Public health officials have worried that a twin assault from the coronavirus and flu could overwhelm hospitals. “There’s a possibility that the assault of the virus on our nation next winter will actually be even more difficult than the one we just went through,” CDC Director Robert Redfield told the Washington Post last spring, in part because Americans could have to contend with both viruses.

Trump tried to have Redfield retract the assertion at a White House press briefing, but Redfield did not, instead backing up Dr. Anthony Fauci, the leading National Institutes of Health immunologist. “We will have coronavirus in the fall. I am convinced of that,” Fauci said at the same briefing.

Centers for Disease Control and Prevention Director Dr. Robert Redfield appears during a Senate Appropriations subcommittee hearing on a review of Coronavirus Response Efforts on Capitol Hill, on September 16, 2020, in Washington, DC. (Andrew Harnik/POOL/ via Getty Images)
CDC Director Robert Redfield at a Senate Appropriations subcommittee hearing on Wednesday. (Andrew Harnik/Pool/via Getty Images)

The steps taken against the coronavirus are what could mitigate the impact of the flu — if people adhere to the protective measures that have been in place since last spring. “The use of community mitigation measures for the COVID-19 pandemic,” the CDC researchers write, “plus influenza vaccination, are likely to be effective in reducing the incidence and impact of influenza, and some of these mitigation measures could have a role in preventing influenza in future seasons.”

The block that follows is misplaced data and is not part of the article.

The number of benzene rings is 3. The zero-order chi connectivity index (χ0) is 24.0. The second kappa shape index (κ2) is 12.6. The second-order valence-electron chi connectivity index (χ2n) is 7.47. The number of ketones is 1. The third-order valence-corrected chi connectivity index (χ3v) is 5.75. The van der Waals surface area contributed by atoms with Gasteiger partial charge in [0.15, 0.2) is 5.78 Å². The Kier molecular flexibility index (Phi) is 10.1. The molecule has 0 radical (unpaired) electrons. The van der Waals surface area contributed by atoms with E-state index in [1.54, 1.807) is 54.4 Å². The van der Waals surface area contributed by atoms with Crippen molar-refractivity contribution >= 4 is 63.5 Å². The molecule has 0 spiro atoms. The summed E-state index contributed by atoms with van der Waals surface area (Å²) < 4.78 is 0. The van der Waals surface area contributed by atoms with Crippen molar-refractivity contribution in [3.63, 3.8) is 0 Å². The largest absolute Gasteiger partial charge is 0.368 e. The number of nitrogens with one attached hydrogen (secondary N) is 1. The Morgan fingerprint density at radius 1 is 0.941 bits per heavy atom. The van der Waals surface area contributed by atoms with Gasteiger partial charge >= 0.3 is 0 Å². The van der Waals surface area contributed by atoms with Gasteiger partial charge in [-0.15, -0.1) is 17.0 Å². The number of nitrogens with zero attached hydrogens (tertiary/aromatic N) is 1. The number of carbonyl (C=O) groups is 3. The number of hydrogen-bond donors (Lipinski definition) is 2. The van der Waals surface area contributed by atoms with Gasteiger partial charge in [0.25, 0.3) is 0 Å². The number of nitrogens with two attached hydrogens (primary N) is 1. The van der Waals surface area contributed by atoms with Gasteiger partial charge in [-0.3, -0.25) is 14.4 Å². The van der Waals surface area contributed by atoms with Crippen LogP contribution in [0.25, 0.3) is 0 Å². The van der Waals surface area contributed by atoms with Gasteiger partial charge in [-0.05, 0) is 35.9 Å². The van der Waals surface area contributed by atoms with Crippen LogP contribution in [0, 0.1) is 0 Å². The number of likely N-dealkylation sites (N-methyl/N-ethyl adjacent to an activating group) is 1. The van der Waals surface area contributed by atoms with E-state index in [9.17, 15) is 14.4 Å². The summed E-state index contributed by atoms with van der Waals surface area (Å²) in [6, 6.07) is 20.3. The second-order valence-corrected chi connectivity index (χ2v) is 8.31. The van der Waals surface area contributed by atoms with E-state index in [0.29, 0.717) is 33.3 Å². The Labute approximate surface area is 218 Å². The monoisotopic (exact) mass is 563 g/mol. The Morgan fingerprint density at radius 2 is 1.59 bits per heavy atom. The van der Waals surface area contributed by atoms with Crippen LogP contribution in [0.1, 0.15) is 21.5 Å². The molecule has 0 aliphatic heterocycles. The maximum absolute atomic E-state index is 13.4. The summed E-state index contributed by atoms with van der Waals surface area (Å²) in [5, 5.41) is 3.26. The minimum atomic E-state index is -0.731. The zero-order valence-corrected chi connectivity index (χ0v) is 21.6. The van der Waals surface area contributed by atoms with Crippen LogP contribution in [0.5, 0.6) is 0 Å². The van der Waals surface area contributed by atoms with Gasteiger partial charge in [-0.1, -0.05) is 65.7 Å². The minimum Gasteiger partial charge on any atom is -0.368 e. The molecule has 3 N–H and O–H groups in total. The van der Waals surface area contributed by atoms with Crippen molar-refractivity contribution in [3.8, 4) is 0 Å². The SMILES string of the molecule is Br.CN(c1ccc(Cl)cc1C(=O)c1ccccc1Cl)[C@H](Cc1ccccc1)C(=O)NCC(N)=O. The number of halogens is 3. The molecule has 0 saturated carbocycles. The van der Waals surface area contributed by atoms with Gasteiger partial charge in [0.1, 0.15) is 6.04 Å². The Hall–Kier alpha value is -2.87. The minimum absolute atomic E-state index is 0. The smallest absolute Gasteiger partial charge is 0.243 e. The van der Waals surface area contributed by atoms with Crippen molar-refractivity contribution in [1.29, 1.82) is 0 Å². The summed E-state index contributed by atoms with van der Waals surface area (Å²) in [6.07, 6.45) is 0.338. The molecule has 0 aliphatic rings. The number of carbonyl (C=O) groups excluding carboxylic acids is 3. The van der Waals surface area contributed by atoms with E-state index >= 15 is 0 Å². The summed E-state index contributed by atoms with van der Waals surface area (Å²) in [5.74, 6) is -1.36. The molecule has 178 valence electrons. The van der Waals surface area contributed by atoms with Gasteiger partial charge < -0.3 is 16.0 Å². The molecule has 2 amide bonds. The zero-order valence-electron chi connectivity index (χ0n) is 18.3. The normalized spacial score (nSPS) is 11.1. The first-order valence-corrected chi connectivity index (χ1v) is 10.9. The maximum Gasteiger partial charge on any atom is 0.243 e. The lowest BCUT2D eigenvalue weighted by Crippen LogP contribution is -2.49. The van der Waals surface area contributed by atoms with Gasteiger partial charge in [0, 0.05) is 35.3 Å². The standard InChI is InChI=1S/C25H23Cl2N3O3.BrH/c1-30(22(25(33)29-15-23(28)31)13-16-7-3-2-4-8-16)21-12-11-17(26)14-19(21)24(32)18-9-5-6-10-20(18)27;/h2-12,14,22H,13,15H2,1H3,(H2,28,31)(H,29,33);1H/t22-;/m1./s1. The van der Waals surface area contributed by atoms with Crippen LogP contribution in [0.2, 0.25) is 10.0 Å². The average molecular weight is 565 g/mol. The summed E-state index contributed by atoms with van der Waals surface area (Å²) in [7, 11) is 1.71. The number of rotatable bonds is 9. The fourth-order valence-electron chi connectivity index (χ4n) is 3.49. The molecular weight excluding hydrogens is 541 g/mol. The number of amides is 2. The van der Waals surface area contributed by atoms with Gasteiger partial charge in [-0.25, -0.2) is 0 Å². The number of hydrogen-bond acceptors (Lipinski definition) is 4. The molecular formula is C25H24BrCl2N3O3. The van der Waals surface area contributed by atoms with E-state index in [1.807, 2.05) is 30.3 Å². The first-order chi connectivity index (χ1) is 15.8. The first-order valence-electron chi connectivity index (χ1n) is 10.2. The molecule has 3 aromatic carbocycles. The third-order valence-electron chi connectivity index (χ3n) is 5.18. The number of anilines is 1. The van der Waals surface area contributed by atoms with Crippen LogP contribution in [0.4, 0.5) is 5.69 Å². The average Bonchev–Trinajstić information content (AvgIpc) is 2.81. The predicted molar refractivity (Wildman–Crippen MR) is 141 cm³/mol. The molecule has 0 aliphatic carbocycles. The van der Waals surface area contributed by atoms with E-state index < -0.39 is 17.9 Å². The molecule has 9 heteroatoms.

The mitigation practices urged by researchers have become familiar to most Americans, even as some have refused to adopt them: “face masks, social distancing, school closures, and teleworking.”

Trump has continued to rail against face masks, arguing earlier this week that there are sound reasons not to wear one. From a public health perspective, those reasons do not exist. He has also urged a reopening of schools for in-person instruction, dismissing arguments that it is not yet safe to do so.

The new study points to “growing evidence” that masks not only keep an infected person from spreading viral particles but also keep healthy people from getting sick.